Ayles Ice Shelf
The Ayles Ice Shelf is located on the north coast of Ellesmere Island in Nunavut, Canada, approximately 800 km from the North Pole.
On August 13, 2005, a huge section of the Ayles Ice Shelf broke off into the Arctic Ocean. This process is called calving. The resulting ice island is currently trapped in winter fast ice off the coast of Ellesmere Island.
The ice island is approximately 66 km2 in size, roughly the size of 11,000 football fields. It measures 15 km long by 5 km wide and is 30 to 40 m thick. The Ayles ice island represents the largest break-up of an ice shelf in the Canadian Arctic in 30 years. The ice in the Ayles Ice Island is suspected to be up to 4,500 years old.
The ice island apparently calved off from the Ayles Ice Shelf because of warmer than normal temperatures and persistent offshore or along shore winds. The sea ice that normally presses along the north coast of Ellesmere Island, even in summer, was replaced by an open water lead in the days leading up the August 13 2005, which allowed the shelf to slip into the water and drift rapidly to the west.
MODIS Image of Ayles Ice Shelf fracture on August 13, 2005
How was the Ayles Ice Island discovered?
The fracture of the Ayles Ice Shelf was first noticed by ice analyst Laurie Weir, of the Canadian Ice Service, during routine monitoring of the eastern Arctic. Canadian RADARSAT satellite images taken of Ellesmere Island and its surrounding ice between early August and mid-August 2005 showed that a massive section of the Ayles Ice Shelf had broken way on August 13, 2005.
A discussion with fellow sea ice forecaster Trudy Wohlleben led to a meeting with Luke Copland, assistant professor at the University of Ottawa, who suggested the event be documented with a study and paper. Over the next several months, Copland (University of Ottawa), Weir (CIS) and Derek Mueller (University of Fairbanks Alaska) did post-analyses on RADARSAT, MODIS and ASTER images, and seismologic records until the fracture time was pinpointed down to the actual hour of the breakup. In less than an hour, between 1730-1830z on August 13 2005, a broad crack opened in the Ayles Ice Shelf and a massive section broke off into the sea. Once the time of the event was determined, detailed temperature and wind profiles were gathered to complete the picture.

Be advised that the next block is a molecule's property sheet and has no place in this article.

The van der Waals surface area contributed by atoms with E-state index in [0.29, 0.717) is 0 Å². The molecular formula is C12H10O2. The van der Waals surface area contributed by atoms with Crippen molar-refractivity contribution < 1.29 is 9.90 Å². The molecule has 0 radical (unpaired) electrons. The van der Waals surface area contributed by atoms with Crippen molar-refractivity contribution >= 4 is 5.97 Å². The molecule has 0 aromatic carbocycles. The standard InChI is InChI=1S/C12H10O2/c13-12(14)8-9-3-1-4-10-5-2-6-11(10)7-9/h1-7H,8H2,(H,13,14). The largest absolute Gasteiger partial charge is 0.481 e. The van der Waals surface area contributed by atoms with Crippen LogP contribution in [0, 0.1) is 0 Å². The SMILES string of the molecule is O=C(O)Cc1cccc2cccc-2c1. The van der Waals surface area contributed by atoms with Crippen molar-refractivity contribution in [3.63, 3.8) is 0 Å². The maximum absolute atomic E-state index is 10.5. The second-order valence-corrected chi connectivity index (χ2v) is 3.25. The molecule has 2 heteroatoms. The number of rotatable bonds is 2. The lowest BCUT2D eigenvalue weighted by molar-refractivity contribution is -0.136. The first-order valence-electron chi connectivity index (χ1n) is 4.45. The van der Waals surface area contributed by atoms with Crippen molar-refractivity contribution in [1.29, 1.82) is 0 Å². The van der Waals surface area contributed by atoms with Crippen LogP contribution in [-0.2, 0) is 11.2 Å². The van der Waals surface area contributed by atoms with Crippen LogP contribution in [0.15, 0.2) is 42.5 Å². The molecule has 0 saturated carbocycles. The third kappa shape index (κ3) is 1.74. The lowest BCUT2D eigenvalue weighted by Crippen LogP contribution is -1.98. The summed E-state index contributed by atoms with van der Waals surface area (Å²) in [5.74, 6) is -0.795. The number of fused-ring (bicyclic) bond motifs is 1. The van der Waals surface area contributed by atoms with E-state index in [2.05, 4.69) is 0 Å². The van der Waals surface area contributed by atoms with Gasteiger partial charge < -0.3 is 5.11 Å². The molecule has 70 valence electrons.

The event came to the media's attention after Luke Copland attended and presented the case in Cambridge England in August of 2006 and also when Derek Mueller and Warwick Vincent briefed Can West Reporter Margaret Munro at the ArcticNet Annual Science Meeting (ASM) in Victoria just before Christmas 2006.
The annual ArcticNet Science Meeting focuses on climate change in the North and is one of the main Arctic science meetings in North America. The ArcticNet meeting was the first scientific opportunity to present Luke Copland and Warwick Vincent’s observations from the ArcticNet summer field season and to place them in the broader context of climate change. It was also the first opportunity to present their findings to the ArcticNet partners including Inuit Tapiriit Kanatami and Parks Canada. Covering the meeting was Can West reporter Margaret Munro. She had read an abstract in the ArcticNet program, written by Julie Veillette, referring to the break-up of the Ayles shelf. Margaret Munro approached Derek Mueller and Warwick Vincent for more information.
Where can I find more information on the Ayles Ice Island?
- Copland, L., Mueller, D.R., and Weir, L. (2007). Rapid Loss of the Ayles Ice Shelf, Ellesmere Island, Canada.. Geophysical Research Letters, Vol. 34, L21501. [PDF; 316 KB]
- Veillette, J., Mueller, D.R., Antoniades, D., and Vincent W.F. (2008). Arctic epishelf lakes as sentinel ecosystems: Past, present and future. Journal of Geophysical Research, Vol. 113, G04014. [PDF; 1.06 MB]
- NASA Scientific Visualization Studio
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